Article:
Ghost Rider, first screened in 2007, may be the perfect Nic Cage vehicle: By turns campy, funny, thrilling and scary, it's as cartoonish and outsized as its star. In an uncredited star turn is Cage's sidekick, a Winchester 1887 lever-action shotgun. As is only fitting in a Cage feature, the gun sports elaborate engraved sideplates...which are held on by adhesive.
Ersatz though this movie gun's sideplates may be, the Winchester 1887 itself has a long and proud history as America's first successful repeating shotgun. Designed by the legendary John Browning, the gun was created for use with blackpowder-powered shells; the newer smokeless-powder rounds were too much for the 1887. Although Browning originally proposed that a pump action would make for a sturdier, more reliable repeating shotgun, Winchester demurred—at the time, they were known as a lever-action rifle company, and preferred that any shotgun they produced follow the same strategy. (By 1893, however, Winchester did move forward with a pump-action shotgun of Browning's design.)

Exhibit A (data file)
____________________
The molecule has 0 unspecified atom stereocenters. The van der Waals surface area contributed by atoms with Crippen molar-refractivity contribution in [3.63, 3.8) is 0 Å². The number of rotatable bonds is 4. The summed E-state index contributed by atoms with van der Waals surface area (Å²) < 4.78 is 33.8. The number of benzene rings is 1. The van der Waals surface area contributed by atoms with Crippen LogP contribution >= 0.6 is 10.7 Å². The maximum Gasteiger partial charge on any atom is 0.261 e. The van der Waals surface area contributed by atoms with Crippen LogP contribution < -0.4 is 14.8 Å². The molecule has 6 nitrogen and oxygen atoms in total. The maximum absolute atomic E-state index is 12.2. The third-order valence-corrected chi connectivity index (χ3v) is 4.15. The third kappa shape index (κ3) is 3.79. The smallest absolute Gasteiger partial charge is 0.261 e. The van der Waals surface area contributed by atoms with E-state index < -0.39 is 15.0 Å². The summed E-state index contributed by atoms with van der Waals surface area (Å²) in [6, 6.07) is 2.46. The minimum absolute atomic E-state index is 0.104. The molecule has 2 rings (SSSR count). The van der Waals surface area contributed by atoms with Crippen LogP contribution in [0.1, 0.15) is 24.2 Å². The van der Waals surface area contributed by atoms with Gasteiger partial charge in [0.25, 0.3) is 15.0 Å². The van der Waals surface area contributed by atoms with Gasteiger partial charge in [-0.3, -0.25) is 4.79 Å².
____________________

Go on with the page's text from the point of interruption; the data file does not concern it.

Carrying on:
In Ghost Rider, Cage's character Johnny Blaze sells his soul to the devil in exchange for his father's health...but the devil finds a way to cheat Blaze. Eventually, he's persuaded into accepting the role of the "Ghost Rider," a spirit charged with capturing errant evil souls and returning them to Perdition. The Rider doesn't really need a shotgun, but since Blaze is perfectly human during daylight hours, he frequently finds need for it. Unfortunately, as sometimes happens in Hollywood, the movie makes a mistake with the firearm: Johnny and his girlfriend fire it a total of seven times without reloading—and the gun only holds five rounds in its tubular magazine.